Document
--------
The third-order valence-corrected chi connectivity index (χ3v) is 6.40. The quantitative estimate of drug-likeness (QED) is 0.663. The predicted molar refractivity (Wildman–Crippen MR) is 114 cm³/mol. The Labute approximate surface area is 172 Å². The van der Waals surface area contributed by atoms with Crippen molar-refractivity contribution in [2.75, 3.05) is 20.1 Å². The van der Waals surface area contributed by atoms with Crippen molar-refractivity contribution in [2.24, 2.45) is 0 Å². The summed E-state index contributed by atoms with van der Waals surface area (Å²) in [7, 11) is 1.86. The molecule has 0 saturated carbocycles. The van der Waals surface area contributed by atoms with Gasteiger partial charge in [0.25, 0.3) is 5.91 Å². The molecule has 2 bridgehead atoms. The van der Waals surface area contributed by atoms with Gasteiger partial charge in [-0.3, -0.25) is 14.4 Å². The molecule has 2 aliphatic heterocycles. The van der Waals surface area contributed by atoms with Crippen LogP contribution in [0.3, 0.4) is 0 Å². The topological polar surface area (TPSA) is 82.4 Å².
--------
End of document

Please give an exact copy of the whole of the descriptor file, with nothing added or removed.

The third-order valence-corrected chi connectivity index (χ3v) is 6.40. The quantitative estimate of drug-likeness (QED) is 0.663. The predicted molar refractivity (Wildman–Crippen MR) is 114 cm³/mol. The Labute approximate surface area is 172 Å². The van der Waals surface area contributed by atoms with Crippen molar-refractivity contribution in [2.75, 3.05) is 20.1 Å². The van der Waals surface area contributed by atoms with Crippen molar-refractivity contribution in [2.24, 2.45) is 0 Å². The summed E-state index contributed by atoms with van der Waals surface area (Å²) in [7, 11) is 1.86. The molecule has 0 saturated carbocycles. The van der Waals surface area contributed by atoms with Gasteiger partial charge in [0.25, 0.3) is 5.91 Å². The molecule has 2 bridgehead atoms. The van der Waals surface area contributed by atoms with Gasteiger partial charge in [-0.3, -0.25) is 14.4 Å². The molecule has 2 aliphatic heterocycles. The van der Waals surface area contributed by atoms with Crippen LogP contribution in [0.3, 0.4) is 0 Å². The topological polar surface area (TPSA) is 82.4 Å².